In our Healing Centered Engagement training, we discuss the importance of having agency and using it effectively to combat the effects of oppression and other social toxins. Agency is a power that we all have to think for ourselves and act in ways that shape our future and life experiences. Agency exists at both the individual and the collective level.
We recently witnessed professional athletes exercise collective agency to bring necessary attention to a social justice issue. In August, athletes of the National Basketball Association (NBA) refused to take the court for their playoff games. They felt compelled to respond to yet another incident of police shooting an unarmed Black person. Very quickly, other athletes and teams sat out from their games and practices so public attention could be given to this serious issue. Across the nation, we’ve seen similar actions take place as people want to see swifter and fair justice, as well as equal treatment under the law.
Dr. Isaac Prilleltensky, a psychologist who has written extensively on well-being and human flourishing, recently addressed the importance of activism. He wrote, “Fighting for a fair social system can bring about benefits for you and others. There is evidence that political activism (collective agency) leads to improved psychological well-being. Activism enhances a sense of control over your life and combats helplessness and hopelessness.”
What we’ve witnessed during this summer of uncertainty and upheaval is that the American public is unwilling to sit on the sidelines waiting for the government to step up and address documented instances of abuse, unequal application of the law, and other indications of racial prejudice. The people have taken to the streets and social media to speak out and demand change. In the professional sports world, athletes used their agency to demand a focus on voting. These demands included:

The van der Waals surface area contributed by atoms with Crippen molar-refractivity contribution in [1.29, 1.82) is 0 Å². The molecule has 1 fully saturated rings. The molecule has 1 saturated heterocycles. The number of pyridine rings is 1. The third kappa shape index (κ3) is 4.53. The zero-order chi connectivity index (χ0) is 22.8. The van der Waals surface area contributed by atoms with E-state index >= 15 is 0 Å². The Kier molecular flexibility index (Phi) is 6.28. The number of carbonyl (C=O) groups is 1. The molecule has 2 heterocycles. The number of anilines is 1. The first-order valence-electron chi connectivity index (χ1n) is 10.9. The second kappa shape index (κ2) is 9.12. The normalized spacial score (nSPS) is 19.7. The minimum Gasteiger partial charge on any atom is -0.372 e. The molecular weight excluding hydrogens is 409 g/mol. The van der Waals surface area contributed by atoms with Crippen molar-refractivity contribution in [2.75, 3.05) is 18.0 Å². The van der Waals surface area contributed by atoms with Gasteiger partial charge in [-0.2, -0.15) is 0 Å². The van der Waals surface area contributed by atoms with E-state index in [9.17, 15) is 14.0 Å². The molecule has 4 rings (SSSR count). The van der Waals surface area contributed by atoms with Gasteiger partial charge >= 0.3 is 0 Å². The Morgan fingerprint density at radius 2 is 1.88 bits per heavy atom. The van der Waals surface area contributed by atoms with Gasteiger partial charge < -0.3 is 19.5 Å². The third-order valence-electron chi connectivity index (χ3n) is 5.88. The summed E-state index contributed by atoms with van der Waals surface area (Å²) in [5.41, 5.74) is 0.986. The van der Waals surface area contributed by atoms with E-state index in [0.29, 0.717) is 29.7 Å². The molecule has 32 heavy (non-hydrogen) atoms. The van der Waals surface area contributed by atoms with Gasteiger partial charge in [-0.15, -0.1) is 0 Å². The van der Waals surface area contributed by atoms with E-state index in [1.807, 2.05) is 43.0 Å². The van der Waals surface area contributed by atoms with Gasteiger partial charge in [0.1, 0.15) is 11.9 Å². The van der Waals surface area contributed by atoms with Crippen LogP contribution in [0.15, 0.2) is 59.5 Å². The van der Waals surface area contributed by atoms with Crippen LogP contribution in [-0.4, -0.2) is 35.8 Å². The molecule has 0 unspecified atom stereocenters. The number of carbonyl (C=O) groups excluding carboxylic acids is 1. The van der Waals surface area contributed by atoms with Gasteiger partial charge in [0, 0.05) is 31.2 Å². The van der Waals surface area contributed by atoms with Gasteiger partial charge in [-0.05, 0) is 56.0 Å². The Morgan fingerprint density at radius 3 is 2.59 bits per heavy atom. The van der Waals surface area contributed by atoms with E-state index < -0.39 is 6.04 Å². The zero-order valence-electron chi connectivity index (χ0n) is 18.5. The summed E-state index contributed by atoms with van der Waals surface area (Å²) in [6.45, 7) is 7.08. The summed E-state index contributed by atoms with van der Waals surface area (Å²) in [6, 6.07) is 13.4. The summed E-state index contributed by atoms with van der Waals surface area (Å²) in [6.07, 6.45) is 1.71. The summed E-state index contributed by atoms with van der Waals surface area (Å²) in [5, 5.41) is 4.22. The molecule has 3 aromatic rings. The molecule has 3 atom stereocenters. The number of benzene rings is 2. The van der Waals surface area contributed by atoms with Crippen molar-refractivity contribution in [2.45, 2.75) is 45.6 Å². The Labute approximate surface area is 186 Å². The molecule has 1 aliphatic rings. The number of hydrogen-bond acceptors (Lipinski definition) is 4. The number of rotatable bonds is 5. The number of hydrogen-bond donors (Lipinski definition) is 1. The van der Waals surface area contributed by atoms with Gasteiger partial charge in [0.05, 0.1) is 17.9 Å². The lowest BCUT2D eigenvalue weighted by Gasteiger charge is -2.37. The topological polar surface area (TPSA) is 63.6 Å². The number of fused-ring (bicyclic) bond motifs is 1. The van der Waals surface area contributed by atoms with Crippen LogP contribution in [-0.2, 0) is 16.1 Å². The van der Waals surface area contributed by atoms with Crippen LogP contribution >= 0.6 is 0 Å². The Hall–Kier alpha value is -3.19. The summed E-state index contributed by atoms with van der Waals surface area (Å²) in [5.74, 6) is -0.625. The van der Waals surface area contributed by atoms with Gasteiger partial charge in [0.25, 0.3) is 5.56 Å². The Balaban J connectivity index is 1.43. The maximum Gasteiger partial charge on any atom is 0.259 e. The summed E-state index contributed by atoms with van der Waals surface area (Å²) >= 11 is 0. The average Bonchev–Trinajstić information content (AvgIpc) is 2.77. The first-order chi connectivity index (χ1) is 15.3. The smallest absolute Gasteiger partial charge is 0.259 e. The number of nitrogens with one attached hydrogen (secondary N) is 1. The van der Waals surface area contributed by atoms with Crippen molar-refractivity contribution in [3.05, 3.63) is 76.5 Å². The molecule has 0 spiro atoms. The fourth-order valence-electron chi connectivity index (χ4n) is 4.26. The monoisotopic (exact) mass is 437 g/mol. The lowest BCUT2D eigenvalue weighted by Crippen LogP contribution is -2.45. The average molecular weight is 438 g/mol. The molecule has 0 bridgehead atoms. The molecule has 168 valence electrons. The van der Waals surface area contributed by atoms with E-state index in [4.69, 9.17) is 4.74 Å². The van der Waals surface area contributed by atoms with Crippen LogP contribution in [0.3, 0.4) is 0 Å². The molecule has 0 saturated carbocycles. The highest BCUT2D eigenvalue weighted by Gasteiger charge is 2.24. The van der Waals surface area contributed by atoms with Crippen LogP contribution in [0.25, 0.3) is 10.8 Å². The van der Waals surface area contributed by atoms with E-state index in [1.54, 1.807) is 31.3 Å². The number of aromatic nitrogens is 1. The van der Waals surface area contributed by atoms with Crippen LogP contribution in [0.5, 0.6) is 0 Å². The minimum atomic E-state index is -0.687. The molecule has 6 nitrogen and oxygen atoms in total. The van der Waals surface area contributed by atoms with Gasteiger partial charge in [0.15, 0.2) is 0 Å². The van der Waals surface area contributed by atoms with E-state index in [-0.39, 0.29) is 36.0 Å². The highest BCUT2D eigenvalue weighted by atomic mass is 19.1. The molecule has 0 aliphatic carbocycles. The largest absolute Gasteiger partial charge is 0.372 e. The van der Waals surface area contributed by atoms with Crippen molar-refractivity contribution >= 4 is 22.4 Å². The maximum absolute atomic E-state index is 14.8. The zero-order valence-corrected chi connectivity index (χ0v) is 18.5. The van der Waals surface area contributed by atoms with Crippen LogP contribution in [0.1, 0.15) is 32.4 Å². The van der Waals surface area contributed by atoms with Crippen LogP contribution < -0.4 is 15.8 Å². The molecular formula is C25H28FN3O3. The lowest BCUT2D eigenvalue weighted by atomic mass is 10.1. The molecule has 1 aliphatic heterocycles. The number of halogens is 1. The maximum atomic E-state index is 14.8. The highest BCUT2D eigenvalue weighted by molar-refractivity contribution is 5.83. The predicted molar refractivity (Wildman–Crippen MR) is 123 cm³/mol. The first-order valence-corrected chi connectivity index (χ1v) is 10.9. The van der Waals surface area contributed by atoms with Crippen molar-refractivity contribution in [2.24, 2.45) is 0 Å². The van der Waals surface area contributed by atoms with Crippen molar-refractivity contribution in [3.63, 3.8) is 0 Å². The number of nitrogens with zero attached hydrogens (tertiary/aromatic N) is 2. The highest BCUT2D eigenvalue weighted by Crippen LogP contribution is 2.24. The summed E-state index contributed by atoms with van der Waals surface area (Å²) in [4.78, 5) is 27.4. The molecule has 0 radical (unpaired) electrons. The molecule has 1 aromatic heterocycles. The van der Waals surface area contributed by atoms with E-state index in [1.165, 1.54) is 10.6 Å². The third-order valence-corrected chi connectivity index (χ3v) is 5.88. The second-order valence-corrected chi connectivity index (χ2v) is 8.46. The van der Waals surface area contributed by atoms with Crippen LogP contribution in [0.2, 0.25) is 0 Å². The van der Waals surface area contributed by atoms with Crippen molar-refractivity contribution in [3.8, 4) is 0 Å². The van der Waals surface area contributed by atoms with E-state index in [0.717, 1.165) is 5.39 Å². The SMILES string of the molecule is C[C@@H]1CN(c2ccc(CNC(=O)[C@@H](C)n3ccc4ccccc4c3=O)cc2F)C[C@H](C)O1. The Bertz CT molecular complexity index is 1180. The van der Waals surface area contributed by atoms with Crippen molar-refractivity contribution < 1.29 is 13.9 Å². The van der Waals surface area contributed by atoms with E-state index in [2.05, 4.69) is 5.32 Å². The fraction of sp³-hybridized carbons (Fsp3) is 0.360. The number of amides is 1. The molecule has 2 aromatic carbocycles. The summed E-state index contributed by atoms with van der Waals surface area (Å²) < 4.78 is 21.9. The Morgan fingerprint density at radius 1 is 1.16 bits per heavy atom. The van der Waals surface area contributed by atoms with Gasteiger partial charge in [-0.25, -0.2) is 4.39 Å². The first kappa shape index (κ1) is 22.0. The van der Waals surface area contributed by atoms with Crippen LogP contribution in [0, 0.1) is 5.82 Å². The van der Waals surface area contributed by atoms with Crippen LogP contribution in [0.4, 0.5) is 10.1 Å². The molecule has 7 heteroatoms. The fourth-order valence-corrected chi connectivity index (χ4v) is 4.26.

Similarly, football players for the University of Texas in Austin refused to participate in recruiting or fundraising efforts until both the athletic department and the administration agreed to certain items. Their demands included:
These are just two examples of collective agency being used to draw attention and force change to social inequities. In both instances, the groups followed four important steps to build agency.
Four Steps to Build Agency
Today, find a small way to practice agency wherever you may be. Make this the weekend you only shop at minority-owned businesses, or volunteer to work with minority youth, or participate in a silent protest outside your local police station. Whatever you do, be intentional and be clear about what you are doing and why. Take ownership of your action and do good.
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